• “I don’t care” is most often a mask for much bigger worries and emotions. We all say I don’t care sometimes and truly mean it. But when a teen is failing they are most likely feeling embarrassed, helpless, angry, disappointed, sad, and lonely in their problem, and sometimes all at once. It’s so big they don’t know where to start. And they don’t want you to know how bad it’s gotten and they don’t have it under control, so they hide.
  • Your teen may have a barrier to learning that has gone undetected.
  • Your family may be going through big changes or unexpected emotions, and tensions in your household are at an all time high.

Aaah, this is such a big problem! What is a Parent to Do?

“How do I turn this locomotive around? It’s like they don’t even care, and they look at me like I’m some sort of monster for having an expectation that they are studying! I’m so stuck.” Here are some tips on how to Stabilize and Strategize failing grades:

  1. If you have a coparent, have one or more conversations with them about how to move forward. Agree together on how you are going to help. Agreeing together that you are both worried and stressed out is not enough help; you need to have some concrete ideas in place.

You can do things like email the teacher(s), meet with the Dean of Students or teacher (s), consider tutoring, arrange for some time to be present with homework, or consider family or individual therapy for underlying emotions or low self esteem.

2. Give them information you know before asking them for their information. Tell them when and why you are checking Infinite Campus. Share your authentic emotion about the situation without blame. Tell them how you intend to help and what action steps you are taking.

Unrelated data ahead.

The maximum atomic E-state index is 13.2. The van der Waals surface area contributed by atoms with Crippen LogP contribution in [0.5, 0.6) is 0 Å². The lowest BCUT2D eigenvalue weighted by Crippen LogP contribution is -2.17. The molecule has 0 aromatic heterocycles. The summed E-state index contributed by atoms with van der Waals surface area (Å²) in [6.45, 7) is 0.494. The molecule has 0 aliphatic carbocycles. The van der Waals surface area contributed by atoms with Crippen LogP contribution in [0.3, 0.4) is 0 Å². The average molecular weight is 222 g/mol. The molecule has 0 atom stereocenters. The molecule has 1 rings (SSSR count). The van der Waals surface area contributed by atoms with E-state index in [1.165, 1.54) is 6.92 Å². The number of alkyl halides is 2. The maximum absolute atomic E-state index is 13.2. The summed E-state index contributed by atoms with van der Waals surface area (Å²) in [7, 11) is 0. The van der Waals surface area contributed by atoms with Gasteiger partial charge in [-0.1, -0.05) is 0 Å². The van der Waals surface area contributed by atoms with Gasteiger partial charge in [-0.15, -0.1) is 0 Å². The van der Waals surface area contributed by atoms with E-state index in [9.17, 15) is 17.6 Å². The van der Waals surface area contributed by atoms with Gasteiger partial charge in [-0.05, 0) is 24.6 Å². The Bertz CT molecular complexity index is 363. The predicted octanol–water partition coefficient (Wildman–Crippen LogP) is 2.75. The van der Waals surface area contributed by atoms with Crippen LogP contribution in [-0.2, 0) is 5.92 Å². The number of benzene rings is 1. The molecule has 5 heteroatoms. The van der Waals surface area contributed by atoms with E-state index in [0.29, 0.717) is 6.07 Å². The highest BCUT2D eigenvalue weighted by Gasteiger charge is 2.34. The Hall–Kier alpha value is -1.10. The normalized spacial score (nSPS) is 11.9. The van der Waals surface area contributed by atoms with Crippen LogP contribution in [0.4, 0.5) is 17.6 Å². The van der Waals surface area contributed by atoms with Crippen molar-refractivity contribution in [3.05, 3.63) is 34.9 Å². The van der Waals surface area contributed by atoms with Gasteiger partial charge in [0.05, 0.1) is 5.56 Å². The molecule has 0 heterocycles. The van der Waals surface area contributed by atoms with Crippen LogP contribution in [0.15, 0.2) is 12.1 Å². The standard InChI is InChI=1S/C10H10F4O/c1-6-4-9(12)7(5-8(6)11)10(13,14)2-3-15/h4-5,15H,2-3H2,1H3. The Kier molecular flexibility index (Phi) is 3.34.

3. Radically change the conversation from one that asks closed ended questions to open ended questions.

Closed-ended: Did you do your homework? Did you talk to your teacher about turning in the missing assignments? Do you have a test coming up in that class?

Open-ended: What did your teacher say when you asked about the missing assignments? Can we look at Infinite Campus together now? How are you feeling about the upcoming test?

I can hear what you’re thinking: “Monica you don’t even know how this kid takes my open-ended questions and closes them, girl!” You are so right. But what YOU don’t know is the magic isn’t in the answer they give; the magic is in the level of curiosity and trust you communicate when you ask them open-ended questions. Open ends to questions assume the person you are talking to has information and wisdom to impart. Even if they say to “I don’t know”, what they hear is “I am interested in how it’s going”, instead of “you are not doing enough.”

4. ENGAGE YOUR COOL TEEN. A lot of the time, adults try so hard to give a teen solutions without first determining if they WANT your help. Teens crave and prioritize autonomy (like yea I’m failing..but at least it’s MY fail!) and peer inclusion (everyone else hates the social studies teacher and is failing too, why should I care?) so the first order of business is to figure out if they want help, and then what kinds of help they will commit to because they want to. This doesn’t need to come at the expense of you and your coparent actively intervening as parents (see #1) but faster improvements are more likely when a teen is engaged in acceptable solutions. One mom I know has worked so hard to support her kid with ADHD by building confidence at home, building relationships with her kid’s teachers,  and giving lots of opportunities for alternative learning for more self confidence. But when the grades got really bad, she took screen time away. Because she had shown them she trusted them to succeed, they trusted her back and ultimately bought into needing more time to study and less access to video games.

Now that you know more about stabilizing failing grades, come back to the blog for Restoring Relationship’s next post; How to Respond Emotionally to your Teen When They are Failing.

More : When You are Hit with a Parenting Challenge with Your Teen, Turn on Your Parenting Power Together